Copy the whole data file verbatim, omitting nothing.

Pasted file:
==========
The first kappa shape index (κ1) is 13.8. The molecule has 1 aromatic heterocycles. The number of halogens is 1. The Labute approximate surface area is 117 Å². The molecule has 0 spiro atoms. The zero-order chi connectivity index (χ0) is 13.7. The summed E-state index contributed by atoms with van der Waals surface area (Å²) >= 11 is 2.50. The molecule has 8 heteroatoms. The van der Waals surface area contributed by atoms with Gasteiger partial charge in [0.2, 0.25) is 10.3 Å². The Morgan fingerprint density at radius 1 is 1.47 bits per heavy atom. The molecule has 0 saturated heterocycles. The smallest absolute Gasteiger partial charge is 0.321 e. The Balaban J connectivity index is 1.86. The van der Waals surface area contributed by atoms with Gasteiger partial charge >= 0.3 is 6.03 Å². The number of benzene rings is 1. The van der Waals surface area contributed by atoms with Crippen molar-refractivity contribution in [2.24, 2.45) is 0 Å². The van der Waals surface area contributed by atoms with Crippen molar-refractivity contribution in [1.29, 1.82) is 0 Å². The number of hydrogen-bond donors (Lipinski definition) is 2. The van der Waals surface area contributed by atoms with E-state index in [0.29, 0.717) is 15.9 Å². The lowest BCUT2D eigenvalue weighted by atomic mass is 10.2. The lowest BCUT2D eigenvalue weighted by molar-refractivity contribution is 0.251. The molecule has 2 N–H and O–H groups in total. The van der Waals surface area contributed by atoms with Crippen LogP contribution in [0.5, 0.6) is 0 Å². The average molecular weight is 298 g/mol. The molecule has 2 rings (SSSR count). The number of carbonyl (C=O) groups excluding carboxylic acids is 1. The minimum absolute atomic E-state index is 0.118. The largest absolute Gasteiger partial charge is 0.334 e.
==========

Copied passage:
The first kappa shape index (κ1) is 13.8. The molecule has 1 aromatic heterocycles. The number of halogens is 1. The Labute approximate surface area is 117 Å². The molecule has 0 spiro atoms. The zero-order chi connectivity index (χ0) is 13.7. The summed E-state index contributed by atoms with van der Waals surface area (Å²) >= 11 is 2.50. The molecule has 8 heteroatoms. The van der Waals surface area contributed by atoms with Gasteiger partial charge in [0.2, 0.25) is 10.3 Å². The Morgan fingerprint density at radius 1 is 1.47 bits per heavy atom. The molecule has 0 saturated heterocycles. The smallest absolute Gasteiger partial charge is 0.321 e. The Balaban J connectivity index is 1.86. The van der Waals surface area contributed by atoms with Gasteiger partial charge >= 0.3 is 6.03 Å². The number of benzene rings is 1. The van der Waals surface area contributed by atoms with Crippen molar-refractivity contribution in [2.24, 2.45) is 0 Å². The van der Waals surface area contributed by atoms with Crippen molar-refractivity contribution in [1.29, 1.82) is 0 Å². The number of hydrogen-bond donors (Lipinski definition) is 2. The van der Waals surface area contributed by atoms with E-state index in [0.29, 0.717) is 15.9 Å². The lowest BCUT2D eigenvalue weighted by atomic mass is 10.2. The lowest BCUT2D eigenvalue weighted by molar-refractivity contribution is 0.251. The molecule has 2 N–H and O–H groups in total. The van der Waals surface area contributed by atoms with Crippen LogP contribution in [0.5, 0.6) is 0 Å². The average molecular weight is 298 g/mol. The molecule has 2 rings (SSSR count). The number of carbonyl (C=O) groups excluding carboxylic acids is 1. The minimum absolute atomic E-state index is 0.118. The largest absolute Gasteiger partial charge is 0.334 e.